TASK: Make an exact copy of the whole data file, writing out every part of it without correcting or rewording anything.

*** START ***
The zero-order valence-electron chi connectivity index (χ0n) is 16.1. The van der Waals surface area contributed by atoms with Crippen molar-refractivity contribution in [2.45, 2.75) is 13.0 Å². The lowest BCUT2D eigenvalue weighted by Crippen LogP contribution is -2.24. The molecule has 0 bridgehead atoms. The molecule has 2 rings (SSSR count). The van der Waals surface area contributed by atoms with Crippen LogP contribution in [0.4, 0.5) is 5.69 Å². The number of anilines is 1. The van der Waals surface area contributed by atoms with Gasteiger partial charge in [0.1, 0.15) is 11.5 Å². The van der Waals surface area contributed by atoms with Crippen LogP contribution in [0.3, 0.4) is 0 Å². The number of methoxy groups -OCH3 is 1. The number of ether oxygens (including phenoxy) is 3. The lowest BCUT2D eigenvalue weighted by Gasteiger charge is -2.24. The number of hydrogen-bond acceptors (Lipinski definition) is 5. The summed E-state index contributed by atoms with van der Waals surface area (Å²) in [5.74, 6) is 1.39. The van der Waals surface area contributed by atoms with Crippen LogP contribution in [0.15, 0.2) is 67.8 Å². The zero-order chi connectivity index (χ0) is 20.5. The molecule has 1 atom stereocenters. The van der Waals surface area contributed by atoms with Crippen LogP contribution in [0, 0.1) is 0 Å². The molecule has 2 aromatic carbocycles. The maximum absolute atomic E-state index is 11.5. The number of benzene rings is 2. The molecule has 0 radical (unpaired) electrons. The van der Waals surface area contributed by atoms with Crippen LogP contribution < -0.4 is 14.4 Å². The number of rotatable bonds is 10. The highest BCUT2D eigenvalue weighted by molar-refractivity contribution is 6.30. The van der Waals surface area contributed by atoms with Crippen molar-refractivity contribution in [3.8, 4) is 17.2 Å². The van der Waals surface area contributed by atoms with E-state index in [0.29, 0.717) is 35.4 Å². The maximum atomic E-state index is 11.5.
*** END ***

The zero-order valence-electron chi connectivity index (χ0n) is 16.1. The van der Waals surface area contributed by atoms with Crippen molar-refractivity contribution in [2.45, 2.75) is 13.0 Å². The lowest BCUT2D eigenvalue weighted by Crippen LogP contribution is -2.24. The molecule has 0 bridgehead atoms. The molecule has 2 rings (SSSR count). The van der Waals surface area contributed by atoms with Crippen LogP contribution in [0.4, 0.5) is 5.69 Å². The number of anilines is 1. The van der Waals surface area contributed by atoms with Gasteiger partial charge in [0.1, 0.15) is 11.5 Å². The van der Waals surface area contributed by atoms with Crippen LogP contribution in [0.3, 0.4) is 0 Å². The number of methoxy groups -OCH3 is 1. The number of ether oxygens (including phenoxy) is 3. The lowest BCUT2D eigenvalue weighted by Gasteiger charge is -2.24. The number of hydrogen-bond acceptors (Lipinski definition) is 5. The summed E-state index contributed by atoms with van der Waals surface area (Å²) in [5.74, 6) is 1.39. The van der Waals surface area contributed by atoms with Crippen LogP contribution in [0.15, 0.2) is 67.8 Å². The zero-order chi connectivity index (χ0) is 20.5. The molecule has 1 atom stereocenters. The van der Waals surface area contributed by atoms with Crippen LogP contribution in [0, 0.1) is 0 Å². The molecule has 2 aromatic carbocycles. The maximum absolute atomic E-state index is 11.5. The number of benzene rings is 2. The molecule has 0 radical (unpaired) electrons. The van der Waals surface area contributed by atoms with Crippen LogP contribution < -0.4 is 14.4 Å². The number of rotatable bonds is 10. The highest BCUT2D eigenvalue weighted by molar-refractivity contribution is 6.30. The van der Waals surface area contributed by atoms with Crippen molar-refractivity contribution in [3.8, 4) is 17.2 Å². The van der Waals surface area contributed by atoms with E-state index in [0.29, 0.717) is 35.4 Å². The maximum atomic E-state index is 11.5.